BORN: 28 January, 1929, in Pensford, Somerset. Died: 2 November, 2014, in Bath, aged 85.
With his goatee beard, bowler hat and colourful waistcoats, Acker Bilk symbolised traditional jazz for a post-war generation in Britain. A blacksmith by trade, Bilk took up the clarinet while doing national service in Egypt and attributed his distinctive, vibrato style to the loss of his two front teeth in a school fight and part of a finger in a sledging accident.
The losses proved no handicap when it came to popularity, and his slow, wistful, haunting instrumental Stranger on the Shore stayed in the UK charts for a year, was the best-selling single of 1962 and a rare British number one in the United States.
The melody was originally entitled Jenny and was written by Bilk after the birth of his daughter. It took off after it was used as the theme for a long-forgotten BBC drama series called Stranger on the Shore, about a French au-pair coming to work in Brighton.
Along with Kenny Ball, who died last year, Acker Bilk was at the forefront of a post-war revival in traditional jazz and its crossover to a mainstream audience.
He had a dozen hits from the beginning of the 1960s through to the mid-1970s, and he and his band were a popular live act, bringing a distinctly West Country ambience to an American genre, passing scrumpy round during the set.
But Stranger on the Shore remains his biggest success. It even went to the Moon with the astronauts on the Apollo 10 mission. “It’s all right but you do get fed up with it after 50 years,” Bilk said in an interview with the BBC two years ago.
He was born Bernard Stanley Bilk in the village of Pensford in Somerset in 1929. The term Acker is a local colloquialism for “mate” and Bilk seemingly acquired it as a boy. After leaving school, he worked in a cigarette factory in Bristol for a few years and he married Jean, whom he had known since childhood. They remained married until his death.
Although he had played the recorder as a boy, his main hobby at this time was boxing.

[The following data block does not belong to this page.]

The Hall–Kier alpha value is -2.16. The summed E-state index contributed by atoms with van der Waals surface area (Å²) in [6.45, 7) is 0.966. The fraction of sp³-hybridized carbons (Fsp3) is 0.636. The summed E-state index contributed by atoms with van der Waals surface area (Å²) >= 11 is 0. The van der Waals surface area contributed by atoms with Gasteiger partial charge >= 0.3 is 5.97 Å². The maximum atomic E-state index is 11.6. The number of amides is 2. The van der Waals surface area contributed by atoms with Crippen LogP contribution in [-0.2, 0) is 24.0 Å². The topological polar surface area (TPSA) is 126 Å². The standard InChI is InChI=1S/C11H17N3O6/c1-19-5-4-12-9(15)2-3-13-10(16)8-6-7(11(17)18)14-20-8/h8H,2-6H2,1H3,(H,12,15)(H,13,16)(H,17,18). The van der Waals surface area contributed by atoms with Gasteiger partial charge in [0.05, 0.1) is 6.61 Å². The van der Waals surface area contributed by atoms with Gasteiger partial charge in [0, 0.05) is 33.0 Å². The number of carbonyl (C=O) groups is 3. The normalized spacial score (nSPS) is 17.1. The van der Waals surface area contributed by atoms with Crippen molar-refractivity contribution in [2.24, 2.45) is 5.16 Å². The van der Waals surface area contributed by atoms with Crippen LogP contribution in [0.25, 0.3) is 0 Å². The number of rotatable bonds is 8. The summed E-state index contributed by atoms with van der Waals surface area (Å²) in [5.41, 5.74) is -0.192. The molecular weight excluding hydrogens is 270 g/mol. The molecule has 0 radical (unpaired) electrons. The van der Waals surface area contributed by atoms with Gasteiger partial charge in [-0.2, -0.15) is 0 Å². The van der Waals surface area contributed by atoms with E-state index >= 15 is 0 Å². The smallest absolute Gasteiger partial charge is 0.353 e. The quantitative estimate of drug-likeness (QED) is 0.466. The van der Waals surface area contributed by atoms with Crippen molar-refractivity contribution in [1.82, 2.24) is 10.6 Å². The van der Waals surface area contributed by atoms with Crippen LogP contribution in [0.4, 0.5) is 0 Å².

During national service in the Royal Engineers in the Suez Canal Zone, he taught himself clarinet using an army instrument and learned to copy the music on records of the time. “Before long we got a little band going – the Original Egyptian Stompers,” he later told one interviewer.
After leaving the army, he trained as a blacksmith, in his uncle’s business, and played part-time in several jazz bands. He eventually formed the Bristol Paramount Jazz Band, who, like the Beatles a few years later, honed their sound with a demanding residency in Germany.
They played seven hours a night, seven nights a week, at a bar in Düsseldorf. They also hit upon their distinctive look during this period.
Back in England once again, they became part of the London jazz scene and their original composition Summer Set (a pun on the name of their home county) reached No 5 in 1960. It was the first of several hits in quick succession and the group, now styled Mr Acker Bilk and His Paramount Jazz Band, appeared on the Royal Variety Performance in 1961.
Stranger on the Shore came out towards the end of 1961, recorded not with his usual band, but with the Leon Young String Chorale.
Bilk did not think it was anything special at the time. “I didn’t think it was much different from any of the rest of it,” he said later. “It was just a thing that came out of my head, that’s all.”
It topped the New Musical Express and Record Mirror charts at the beginning of January 1962 (though not the Record Retailer chart, the one that was subsequently and controversially incorporated into “official” chart history).
Stranger on the Shore sold more than a million copies to become the best-selling instrumental single of all time. Its lengthy stay in the charts was obviously helped by its use on a TV series and also by Bilk’s appearance as a subject on the popular television programme This Is Your Life.
In May 1962 Stranger on the Shore became the first British record to top the US Billboard Hot 100. Although Bilk claimed that he eventually got fed up with the tune, he also admitted that it served as his “old age pension”.
Bilk and his band appeared as themselves in Richard Lester’s 1962 teen movie It’s Trad, Dad!, along with the likes of Kenny Ball, Chubby Checker and Gene Vincent. And The Best of Ball, Barber and Bilk, a compilation album which also featured Kenny Ball and trombonist Chris Barber, reached No 1 in the album charts in 1962.
As well as playing with his own band, he played with orchestras on occasion and as a guest clarinettist with other bands. He also sang.
But the hit singles dried up just about as suddenly as they had begun, as popular tastes changed with arrival of the Beatles, Stones, Kinks and other such groups.
A Taste of Honey was a Top 20 hit in early 1963, but it was Bilk’s last hit single until Aria made the Top Ten in 1976, though Bilk and his band remained popular as a live act.
He also toured with Ball and Barber as The Three Bs.
Bilk reached a new audience in the mid-1980s when Stranger on the Shore appeared on the soundtrack of the Patsy Cline biopic Sweet Dreams, one of several Hollywood films to use it, and again in the early 2000s when he played on a couple of Van Morrison albums.
In recent times Bilk had been plagued by ill health, first throat cancer and then bladder cancer and a stroke, though he played at the Brecon Jazz Festival in Wales last year.
In 2001 he became an MBE. He is survived by his wife Jean, daughter Jenny, and his son Pete.